This Sealed Order was obviously prepared by the US Shyster’s Office. Their intention was to punish me, as they have most of the others in the Oregon and Nevada indictments, based upon contrived accusations.
Taxpayers already have spent over $1 million to provide legal representation for the 19 men accused of participating in the 2014 armed standoff in Bunkerville.
As of last week, the federal government had paid $1,028,154.30 to defense lawyers, investigators, paralegals and others who have played a role in defending those accused of staging a mass assault on federal agents who, in April 2014, tried to seize rancher Cliven Bundy’s cows from public lands.
The cattle seizure operation was met with pushback by the Bundy family and loosely organized militia groups who traveled from across the West to protest what they viewed as improper federal overreach.
EUGENE – Public lands occupier Kenneth Medenbach wound up before a judge again Monday and admitted that he violated the condition of his probation for a 2016 illegal camping conviction by going, of all places, back to federal court.
But this federal court happened to be in Nevada, and it featured co-defendants of the Bundy family, kindred spirits who have earned national attention for fighting federal ownership of public land.
Medenbach’s lawyer Matthew Schindler said he had never in his career heard of a defendant accused of a probation violation for going to court.
Justice must not only be done, but it must be seen to be done.
The wheels of justice continue to grind in the federal criminal case against Cliven Bundy, four of his sons and a dozen co-defendants over the April 2014 armed standoff with federal agents trying to confiscate Bundy’s cattle at his Bunkerville ranch. All of the defendants have been jailed for more than a year.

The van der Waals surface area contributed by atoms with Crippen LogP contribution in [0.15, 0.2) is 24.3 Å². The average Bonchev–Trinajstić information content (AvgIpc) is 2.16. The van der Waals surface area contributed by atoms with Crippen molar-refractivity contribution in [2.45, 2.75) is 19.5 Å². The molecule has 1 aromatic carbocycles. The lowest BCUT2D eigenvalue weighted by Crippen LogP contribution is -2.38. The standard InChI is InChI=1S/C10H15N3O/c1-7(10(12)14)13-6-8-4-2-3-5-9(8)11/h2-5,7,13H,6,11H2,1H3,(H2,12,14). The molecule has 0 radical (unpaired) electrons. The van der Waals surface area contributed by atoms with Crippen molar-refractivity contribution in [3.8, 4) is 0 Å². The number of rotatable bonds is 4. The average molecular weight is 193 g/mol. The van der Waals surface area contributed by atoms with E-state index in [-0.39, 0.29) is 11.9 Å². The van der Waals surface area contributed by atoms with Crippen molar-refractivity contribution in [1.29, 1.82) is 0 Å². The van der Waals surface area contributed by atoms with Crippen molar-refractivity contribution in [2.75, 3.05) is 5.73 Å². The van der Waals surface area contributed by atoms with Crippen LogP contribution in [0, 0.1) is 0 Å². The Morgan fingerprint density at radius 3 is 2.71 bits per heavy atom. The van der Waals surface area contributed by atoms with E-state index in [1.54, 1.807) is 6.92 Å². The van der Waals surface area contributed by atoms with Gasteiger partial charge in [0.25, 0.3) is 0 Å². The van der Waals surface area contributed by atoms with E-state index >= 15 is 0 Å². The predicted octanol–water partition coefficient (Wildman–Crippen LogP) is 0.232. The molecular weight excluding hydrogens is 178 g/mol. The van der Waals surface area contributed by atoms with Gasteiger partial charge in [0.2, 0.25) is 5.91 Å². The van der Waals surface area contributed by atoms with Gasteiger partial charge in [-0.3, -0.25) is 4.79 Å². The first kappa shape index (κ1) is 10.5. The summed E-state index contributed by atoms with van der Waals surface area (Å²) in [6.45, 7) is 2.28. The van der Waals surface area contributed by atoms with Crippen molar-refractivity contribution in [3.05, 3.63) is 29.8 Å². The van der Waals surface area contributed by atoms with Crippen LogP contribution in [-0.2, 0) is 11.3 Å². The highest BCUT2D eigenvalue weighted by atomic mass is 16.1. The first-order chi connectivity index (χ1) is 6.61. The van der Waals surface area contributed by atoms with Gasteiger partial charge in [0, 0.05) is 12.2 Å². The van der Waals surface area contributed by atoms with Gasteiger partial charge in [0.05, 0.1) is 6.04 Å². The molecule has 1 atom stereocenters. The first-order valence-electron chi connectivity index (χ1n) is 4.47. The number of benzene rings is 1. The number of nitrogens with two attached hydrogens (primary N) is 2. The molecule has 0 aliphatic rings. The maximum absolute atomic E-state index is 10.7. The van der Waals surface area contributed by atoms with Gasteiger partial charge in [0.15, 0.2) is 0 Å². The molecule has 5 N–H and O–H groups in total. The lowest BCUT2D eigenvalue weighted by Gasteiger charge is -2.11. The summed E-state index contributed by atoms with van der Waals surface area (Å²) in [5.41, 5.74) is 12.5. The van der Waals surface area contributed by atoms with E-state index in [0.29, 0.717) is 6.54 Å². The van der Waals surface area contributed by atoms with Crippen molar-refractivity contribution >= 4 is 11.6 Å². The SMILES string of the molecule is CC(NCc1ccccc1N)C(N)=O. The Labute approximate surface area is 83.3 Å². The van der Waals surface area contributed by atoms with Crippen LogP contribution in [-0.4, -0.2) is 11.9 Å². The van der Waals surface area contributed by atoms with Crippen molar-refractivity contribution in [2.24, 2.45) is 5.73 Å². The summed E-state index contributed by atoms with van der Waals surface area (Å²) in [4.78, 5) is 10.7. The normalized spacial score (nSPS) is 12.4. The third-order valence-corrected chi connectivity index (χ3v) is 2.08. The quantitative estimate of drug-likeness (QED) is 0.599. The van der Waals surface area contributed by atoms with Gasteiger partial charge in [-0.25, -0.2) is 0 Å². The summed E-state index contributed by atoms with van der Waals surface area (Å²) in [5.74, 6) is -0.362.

The standoff occurred after armed Bureau of Land Management agents attempted to roundup Bundy’s cattle after he had refused for 20 years to pay grazing fees in the Gold Butte area. The BLM said he owed $1 million in fees and penalties.
Oregon’s chief federal district judge, who initiated a move to prevent Ammon Bundy’s lawyer Marcus Mumford from any further practice of law in any federal court in Oregon, has now recused himself from the proceeding, to avoid an appearance of a conflict.
In his place, he assigned U.S. District Judge John C. Coughenour, the federal judge from Washington who had previously presided over the criminal charges filed against Mumford, to handle further proceedings.
U.S. District Judge Michael W. Mosman said he was recusing himself “in an abundance of caution,” and to avoid anyone raising challenges about his impartiality, according to an order filed in court.
The Democratic majority in the Nevada Legislature is doing everything they can erase everything accomplished by the 2015 Republican-controlled session. First, labor reform and a minor prevailing wage reform are rolled back. Now, they want to keep Nevada a territory instead of barging ahead into some semblance of statehood.
In 2015 the Legislature passed Senate Joint Resolution 1, which urged Congress to release about 7.2 million acres of federal public land to the state, which would have reduced the federal land control in the state from about 85 percent to about 75 percent.
To put proper perspective on recent ongoing events leading up to my jurisdiction hearing in Portland, Oregon, on May 9, 2017, we must go back to the Order (ECF #1901) to show cause why I should not be held in contempt of Court. That Order demanded my appearance to answer the allegations made by the government. It was specific to the show cause and had nothing to do with jurisdiction. Had I appeared, it could easily be argued by the Court that my appearance was a submission to jurisdiction. Now, as strange as it might seem, unless jurisdictional questions are raised at the outset, the Court can properly assume jurisdiction. My research indicates that this was firmly established as early as 1856 (Dredd Scott v Sandford, 60 US 393 (1856)). Matters of jurisdiction were not the object of the hearing, and may not necessarily be heard.